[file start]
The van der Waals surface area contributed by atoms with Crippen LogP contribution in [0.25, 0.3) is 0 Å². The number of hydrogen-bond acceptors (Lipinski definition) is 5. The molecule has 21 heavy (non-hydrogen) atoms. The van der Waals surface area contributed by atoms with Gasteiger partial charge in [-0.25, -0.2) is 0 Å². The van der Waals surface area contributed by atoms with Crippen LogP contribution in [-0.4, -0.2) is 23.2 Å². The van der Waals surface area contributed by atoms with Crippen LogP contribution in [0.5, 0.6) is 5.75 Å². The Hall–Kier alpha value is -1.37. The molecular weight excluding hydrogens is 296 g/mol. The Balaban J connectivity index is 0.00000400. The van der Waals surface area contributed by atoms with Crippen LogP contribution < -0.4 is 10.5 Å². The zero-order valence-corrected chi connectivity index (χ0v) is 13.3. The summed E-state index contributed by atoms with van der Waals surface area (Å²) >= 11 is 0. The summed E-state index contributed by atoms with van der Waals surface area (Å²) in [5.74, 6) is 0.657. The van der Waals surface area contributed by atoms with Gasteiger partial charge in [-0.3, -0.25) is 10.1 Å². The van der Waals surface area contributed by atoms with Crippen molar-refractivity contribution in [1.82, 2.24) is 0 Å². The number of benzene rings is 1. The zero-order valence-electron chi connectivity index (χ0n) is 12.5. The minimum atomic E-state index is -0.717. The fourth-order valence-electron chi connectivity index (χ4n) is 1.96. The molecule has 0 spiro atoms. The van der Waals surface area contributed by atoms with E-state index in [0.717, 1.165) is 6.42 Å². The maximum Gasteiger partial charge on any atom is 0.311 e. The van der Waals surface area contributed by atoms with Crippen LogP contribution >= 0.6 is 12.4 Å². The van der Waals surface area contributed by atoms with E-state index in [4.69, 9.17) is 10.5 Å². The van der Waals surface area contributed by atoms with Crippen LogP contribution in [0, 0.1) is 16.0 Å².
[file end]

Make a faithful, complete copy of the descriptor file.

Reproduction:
The van der Waals surface area contributed by atoms with Crippen LogP contribution in [0.25, 0.3) is 0 Å². The number of hydrogen-bond acceptors (Lipinski definition) is 5. The molecule has 21 heavy (non-hydrogen) atoms. The van der Waals surface area contributed by atoms with Gasteiger partial charge in [-0.25, -0.2) is 0 Å². The van der Waals surface area contributed by atoms with Crippen LogP contribution in [-0.4, -0.2) is 23.2 Å². The van der Waals surface area contributed by atoms with Crippen LogP contribution in [0.5, 0.6) is 5.75 Å². The Hall–Kier alpha value is -1.37. The molecular weight excluding hydrogens is 296 g/mol. The Balaban J connectivity index is 0.00000400. The van der Waals surface area contributed by atoms with Crippen LogP contribution < -0.4 is 10.5 Å². The zero-order valence-corrected chi connectivity index (χ0v) is 13.3. The summed E-state index contributed by atoms with van der Waals surface area (Å²) >= 11 is 0. The summed E-state index contributed by atoms with van der Waals surface area (Å²) in [5.74, 6) is 0.657. The van der Waals surface area contributed by atoms with Gasteiger partial charge in [-0.3, -0.25) is 10.1 Å². The van der Waals surface area contributed by atoms with Crippen molar-refractivity contribution in [1.82, 2.24) is 0 Å². The number of benzene rings is 1. The zero-order valence-electron chi connectivity index (χ0n) is 12.5. The minimum atomic E-state index is -0.717. The fourth-order valence-electron chi connectivity index (χ4n) is 1.96. The molecule has 0 spiro atoms. The van der Waals surface area contributed by atoms with E-state index in [0.717, 1.165) is 6.42 Å². The maximum Gasteiger partial charge on any atom is 0.311 e. The van der Waals surface area contributed by atoms with Crippen LogP contribution >= 0.6 is 12.4 Å². The van der Waals surface area contributed by atoms with E-state index in [4.69, 9.17) is 10.5 Å². The van der Waals surface area contributed by atoms with Crippen LogP contribution in [0, 0.1) is 16.0 Å².